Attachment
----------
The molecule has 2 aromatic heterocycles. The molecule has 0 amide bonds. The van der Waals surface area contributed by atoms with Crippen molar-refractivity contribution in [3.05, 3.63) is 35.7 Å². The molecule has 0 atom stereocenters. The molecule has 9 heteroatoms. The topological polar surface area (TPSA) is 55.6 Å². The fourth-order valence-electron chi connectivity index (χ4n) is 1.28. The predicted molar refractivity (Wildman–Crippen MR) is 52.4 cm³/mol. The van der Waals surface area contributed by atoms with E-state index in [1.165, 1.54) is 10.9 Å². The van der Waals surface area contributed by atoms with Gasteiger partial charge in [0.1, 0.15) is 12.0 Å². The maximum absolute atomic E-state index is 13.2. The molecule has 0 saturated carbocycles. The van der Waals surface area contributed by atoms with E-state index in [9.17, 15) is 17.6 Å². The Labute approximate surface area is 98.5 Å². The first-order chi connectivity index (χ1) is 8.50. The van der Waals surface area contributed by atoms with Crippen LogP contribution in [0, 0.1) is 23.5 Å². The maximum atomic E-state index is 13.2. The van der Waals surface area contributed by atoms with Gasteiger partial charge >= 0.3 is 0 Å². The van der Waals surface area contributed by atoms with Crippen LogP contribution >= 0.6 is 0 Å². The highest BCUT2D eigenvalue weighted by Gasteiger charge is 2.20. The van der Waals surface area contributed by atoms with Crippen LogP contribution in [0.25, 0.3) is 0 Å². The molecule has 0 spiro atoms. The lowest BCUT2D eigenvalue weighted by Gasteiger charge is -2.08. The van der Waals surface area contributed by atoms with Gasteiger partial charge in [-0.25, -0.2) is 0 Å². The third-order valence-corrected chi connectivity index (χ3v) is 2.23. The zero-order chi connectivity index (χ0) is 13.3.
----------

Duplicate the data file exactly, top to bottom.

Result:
The molecule has 2 aromatic heterocycles. The molecule has 0 amide bonds. The van der Waals surface area contributed by atoms with Crippen molar-refractivity contribution in [3.05, 3.63) is 35.7 Å². The molecule has 0 atom stereocenters. The molecule has 9 heteroatoms. The topological polar surface area (TPSA) is 55.6 Å². The fourth-order valence-electron chi connectivity index (χ4n) is 1.28. The predicted molar refractivity (Wildman–Crippen MR) is 52.4 cm³/mol. The van der Waals surface area contributed by atoms with E-state index in [1.165, 1.54) is 10.9 Å². The van der Waals surface area contributed by atoms with Gasteiger partial charge in [0.1, 0.15) is 12.0 Å². The maximum absolute atomic E-state index is 13.2. The molecule has 0 saturated carbocycles. The van der Waals surface area contributed by atoms with E-state index in [9.17, 15) is 17.6 Å². The Labute approximate surface area is 98.5 Å². The first-order chi connectivity index (χ1) is 8.50. The van der Waals surface area contributed by atoms with Crippen LogP contribution in [0, 0.1) is 23.5 Å². The maximum atomic E-state index is 13.2. The van der Waals surface area contributed by atoms with Gasteiger partial charge >= 0.3 is 0 Å². The van der Waals surface area contributed by atoms with Crippen LogP contribution >= 0.6 is 0 Å². The highest BCUT2D eigenvalue weighted by Gasteiger charge is 2.20. The van der Waals surface area contributed by atoms with Crippen LogP contribution in [0.25, 0.3) is 0 Å². The molecule has 0 spiro atoms. The lowest BCUT2D eigenvalue weighted by Gasteiger charge is -2.08. The van der Waals surface area contributed by atoms with Gasteiger partial charge in [-0.25, -0.2) is 0 Å². The third-order valence-corrected chi connectivity index (χ3v) is 2.23. The zero-order chi connectivity index (χ0) is 13.3.